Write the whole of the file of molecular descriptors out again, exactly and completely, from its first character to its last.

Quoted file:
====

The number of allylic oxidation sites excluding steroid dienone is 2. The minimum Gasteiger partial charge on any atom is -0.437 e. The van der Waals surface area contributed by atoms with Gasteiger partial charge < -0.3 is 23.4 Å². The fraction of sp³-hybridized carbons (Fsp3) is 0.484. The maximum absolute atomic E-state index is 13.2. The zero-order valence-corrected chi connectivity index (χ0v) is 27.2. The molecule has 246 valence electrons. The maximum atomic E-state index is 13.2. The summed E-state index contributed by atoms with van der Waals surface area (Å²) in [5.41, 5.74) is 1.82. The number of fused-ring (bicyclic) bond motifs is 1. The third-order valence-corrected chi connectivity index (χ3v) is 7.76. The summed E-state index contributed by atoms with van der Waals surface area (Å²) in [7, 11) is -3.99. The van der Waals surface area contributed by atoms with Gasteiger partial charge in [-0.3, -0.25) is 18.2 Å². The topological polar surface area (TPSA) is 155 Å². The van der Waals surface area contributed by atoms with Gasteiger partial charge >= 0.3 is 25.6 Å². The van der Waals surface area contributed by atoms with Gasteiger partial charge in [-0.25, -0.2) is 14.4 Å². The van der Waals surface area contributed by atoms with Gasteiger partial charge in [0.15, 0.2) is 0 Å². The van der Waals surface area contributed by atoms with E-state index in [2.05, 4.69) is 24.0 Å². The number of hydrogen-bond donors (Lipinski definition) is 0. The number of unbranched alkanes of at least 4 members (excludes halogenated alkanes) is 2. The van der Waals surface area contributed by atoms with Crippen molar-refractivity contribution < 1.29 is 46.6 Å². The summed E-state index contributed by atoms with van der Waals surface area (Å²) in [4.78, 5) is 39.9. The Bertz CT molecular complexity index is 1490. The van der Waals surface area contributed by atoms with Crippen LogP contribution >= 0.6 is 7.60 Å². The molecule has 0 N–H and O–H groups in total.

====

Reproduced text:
The number of allylic oxidation sites excluding steroid dienone is 2. The minimum Gasteiger partial charge on any atom is -0.437 e. The van der Waals surface area contributed by atoms with Gasteiger partial charge < -0.3 is 23.4 Å². The fraction of sp³-hybridized carbons (Fsp3) is 0.484. The maximum absolute atomic E-state index is 13.2. The zero-order valence-corrected chi connectivity index (χ0v) is 27.2. The molecule has 246 valence electrons. The maximum atomic E-state index is 13.2. The summed E-state index contributed by atoms with van der Waals surface area (Å²) in [5.41, 5.74) is 1.82. The number of fused-ring (bicyclic) bond motifs is 1. The third-order valence-corrected chi connectivity index (χ3v) is 7.76. The summed E-state index contributed by atoms with van der Waals surface area (Å²) in [7, 11) is -3.99. The van der Waals surface area contributed by atoms with Gasteiger partial charge in [-0.3, -0.25) is 18.2 Å². The topological polar surface area (TPSA) is 155 Å². The van der Waals surface area contributed by atoms with Gasteiger partial charge >= 0.3 is 25.6 Å². The van der Waals surface area contributed by atoms with Gasteiger partial charge in [-0.25, -0.2) is 14.4 Å². The van der Waals surface area contributed by atoms with Gasteiger partial charge in [0.15, 0.2) is 0 Å². The van der Waals surface area contributed by atoms with E-state index in [2.05, 4.69) is 24.0 Å². The number of hydrogen-bond donors (Lipinski definition) is 0. The number of unbranched alkanes of at least 4 members (excludes halogenated alkanes) is 2. The van der Waals surface area contributed by atoms with Crippen molar-refractivity contribution < 1.29 is 46.6 Å². The summed E-state index contributed by atoms with van der Waals surface area (Å²) in [4.78, 5) is 39.9. The Bertz CT molecular complexity index is 1490. The van der Waals surface area contributed by atoms with Crippen LogP contribution >= 0.6 is 7.60 Å². The molecule has 0 N–H and O–H groups in total.